How long have you been working with glass?
I made my first bead in 2003 and set up my first workshop in April 2004. After working on a part-time basis in various timber sheds in the gardens of successive homes, I set up what is now my permanent workshop in 2013.
Why do you only make beads at the flame, rather than other things out of glass too?
All of my work is made on mandrels, so each piece has a hole in the middle! Beadmaking is a very specific craft, and beads are my primary (indeed my only) focus.
How long does it take to make a bead?
Well, how long is a piece of string?! Plain spacer beads - simple, smallish beads with no decoration - take me two to three minutes per bead.
Simple designs such as random dots take another couple of minutes.
My more complex designs - spiral scrolls, layered dots, layered stripes, ‘harlequin’ designs, to name but a few - can take way longer.
The largest bead I have ever made, which was a complex hazed core merging from handmixed green to hazy white to handmixed blue, with successive layers of encasing, manipulating, more encasing and shaping, took an hour and a half!
Can I learn how to make beads?
I teach a variety of courses here in my workshop. Find out more.
I’d like to do a course with you - can I take my beads home with me the same day?
Hot glass needs to be kiln-annealed for lasting strength. Beads that cool too quickly will break. For this reason, the beads you make will be put into my pre-heated kiln straight from the torch flame as we go along, where they will be annealed (cooled very, very slowly) overnight. I aim to post my students’ beads to them the day after their course (or on the following Monday, if the course is on a Friday or Saturday). Postage of your beads is included in your course fee.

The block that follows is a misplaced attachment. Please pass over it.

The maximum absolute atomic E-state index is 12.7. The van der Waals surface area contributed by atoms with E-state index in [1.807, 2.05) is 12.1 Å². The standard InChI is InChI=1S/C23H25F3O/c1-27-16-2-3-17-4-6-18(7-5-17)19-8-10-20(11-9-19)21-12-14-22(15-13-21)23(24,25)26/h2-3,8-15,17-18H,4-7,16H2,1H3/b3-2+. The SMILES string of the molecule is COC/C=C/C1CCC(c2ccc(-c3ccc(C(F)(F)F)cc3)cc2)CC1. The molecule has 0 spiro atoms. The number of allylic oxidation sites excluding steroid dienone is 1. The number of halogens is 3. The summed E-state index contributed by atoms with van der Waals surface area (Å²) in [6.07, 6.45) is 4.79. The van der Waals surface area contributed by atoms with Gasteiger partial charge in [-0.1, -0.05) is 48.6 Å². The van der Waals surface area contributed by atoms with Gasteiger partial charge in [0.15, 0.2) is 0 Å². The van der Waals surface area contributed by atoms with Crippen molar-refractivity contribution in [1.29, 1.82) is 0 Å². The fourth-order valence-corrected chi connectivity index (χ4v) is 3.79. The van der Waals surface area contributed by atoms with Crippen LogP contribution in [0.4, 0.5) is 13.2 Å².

I can’t see a course timetable on your website. When do you run them?
My one-off courses (taster sessions, half-day sessions and all-day sessions) are run on demand - it is a case of you and me simply comparing diaries and picking a mutually-convenient date!
My Journey into Beadmaking course is scheduled for specific dates, starting in October 2018.
It’s just me, so do you charge extra for one-to-one tuition?
No! You’re very welcome to come for one-to-one tuition at no additional charge. Ready-made groups are welcome - if you’d like to come with your best mate, a couple of family members, or Uncle Tom Cobbleigh*, yes, absolutely. My courses are priced per person, regardless of the number of participants. I can take up to four people at a time.
*or indeed anyone you choose!
Do you have a mailing list?
Not any more. These days I prefer to keep in touch via Twitter and Instagram - do pop over there and follow me to keep up-to-date with what’s going on! Click on the icons at the bottom of this page to find @letfireinspire.
I update my Journal page frequently, so you’ll also see my latest news on there.
Thanks for reading my FAQ!
If you'd like to contact me about something not covered, please get in touch.